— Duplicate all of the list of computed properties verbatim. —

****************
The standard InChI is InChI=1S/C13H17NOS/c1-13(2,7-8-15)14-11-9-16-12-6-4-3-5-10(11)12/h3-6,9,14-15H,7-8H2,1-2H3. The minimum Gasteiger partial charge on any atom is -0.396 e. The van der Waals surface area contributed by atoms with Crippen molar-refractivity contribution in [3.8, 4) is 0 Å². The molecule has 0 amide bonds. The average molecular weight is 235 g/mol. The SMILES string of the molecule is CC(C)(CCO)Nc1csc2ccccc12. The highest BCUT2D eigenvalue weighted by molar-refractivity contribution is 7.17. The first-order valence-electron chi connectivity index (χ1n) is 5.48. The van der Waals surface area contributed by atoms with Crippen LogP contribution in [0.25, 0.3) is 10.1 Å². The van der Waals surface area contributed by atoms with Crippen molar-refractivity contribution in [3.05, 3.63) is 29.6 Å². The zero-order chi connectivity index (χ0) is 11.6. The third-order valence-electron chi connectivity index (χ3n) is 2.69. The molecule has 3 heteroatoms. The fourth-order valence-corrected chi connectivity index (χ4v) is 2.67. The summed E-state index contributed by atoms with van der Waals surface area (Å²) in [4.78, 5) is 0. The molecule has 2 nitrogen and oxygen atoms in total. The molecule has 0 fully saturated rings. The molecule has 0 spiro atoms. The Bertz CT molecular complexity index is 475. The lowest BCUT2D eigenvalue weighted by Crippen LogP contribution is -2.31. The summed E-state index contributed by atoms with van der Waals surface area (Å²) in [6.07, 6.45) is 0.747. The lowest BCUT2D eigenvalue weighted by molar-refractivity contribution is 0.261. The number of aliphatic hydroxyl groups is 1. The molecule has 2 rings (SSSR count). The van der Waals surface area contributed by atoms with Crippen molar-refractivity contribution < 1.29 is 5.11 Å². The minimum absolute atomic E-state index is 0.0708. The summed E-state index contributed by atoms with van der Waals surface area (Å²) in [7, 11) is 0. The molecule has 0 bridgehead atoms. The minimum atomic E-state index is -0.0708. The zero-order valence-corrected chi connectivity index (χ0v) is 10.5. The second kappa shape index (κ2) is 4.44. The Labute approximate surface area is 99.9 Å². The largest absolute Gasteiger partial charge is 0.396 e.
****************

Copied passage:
The standard InChI is InChI=1S/C13H17NOS/c1-13(2,7-8-15)14-11-9-16-12-6-4-3-5-10(11)12/h3-6,9,14-15H,7-8H2,1-2H3. The minimum Gasteiger partial charge on any atom is -0.396 e. The van der Waals surface area contributed by atoms with Crippen molar-refractivity contribution in [3.8, 4) is 0 Å². The molecule has 0 amide bonds. The average molecular weight is 235 g/mol. The SMILES string of the molecule is CC(C)(CCO)Nc1csc2ccccc12. The highest BCUT2D eigenvalue weighted by molar-refractivity contribution is 7.17. The first-order valence-electron chi connectivity index (χ1n) is 5.48. The van der Waals surface area contributed by atoms with Crippen LogP contribution in [0.25, 0.3) is 10.1 Å². The van der Waals surface area contributed by atoms with Crippen molar-refractivity contribution in [3.05, 3.63) is 29.6 Å². The zero-order chi connectivity index (χ0) is 11.6. The third-order valence-electron chi connectivity index (χ3n) is 2.69. The molecule has 3 heteroatoms. The fourth-order valence-corrected chi connectivity index (χ4v) is 2.67. The summed E-state index contributed by atoms with van der Waals surface area (Å²) in [4.78, 5) is 0. The molecule has 2 nitrogen and oxygen atoms in total. The molecule has 0 fully saturated rings. The molecule has 0 spiro atoms. The Bertz CT molecular complexity index is 475. The lowest BCUT2D eigenvalue weighted by Crippen LogP contribution is -2.31. The summed E-state index contributed by atoms with van der Waals surface area (Å²) in [6.07, 6.45) is 0.747. The lowest BCUT2D eigenvalue weighted by molar-refractivity contribution is 0.261. The number of aliphatic hydroxyl groups is 1. The molecule has 2 rings (SSSR count). The van der Waals surface area contributed by atoms with Crippen molar-refractivity contribution < 1.29 is 5.11 Å². The minimum absolute atomic E-state index is 0.0708. The summed E-state index contributed by atoms with van der Waals surface area (Å²) in [7, 11) is 0. The molecule has 0 bridgehead atoms. The minimum atomic E-state index is -0.0708. The zero-order valence-corrected chi connectivity index (χ0v) is 10.5. The second kappa shape index (κ2) is 4.44. The Labute approximate surface area is 99.9 Å². The largest absolute Gasteiger partial charge is 0.396 e.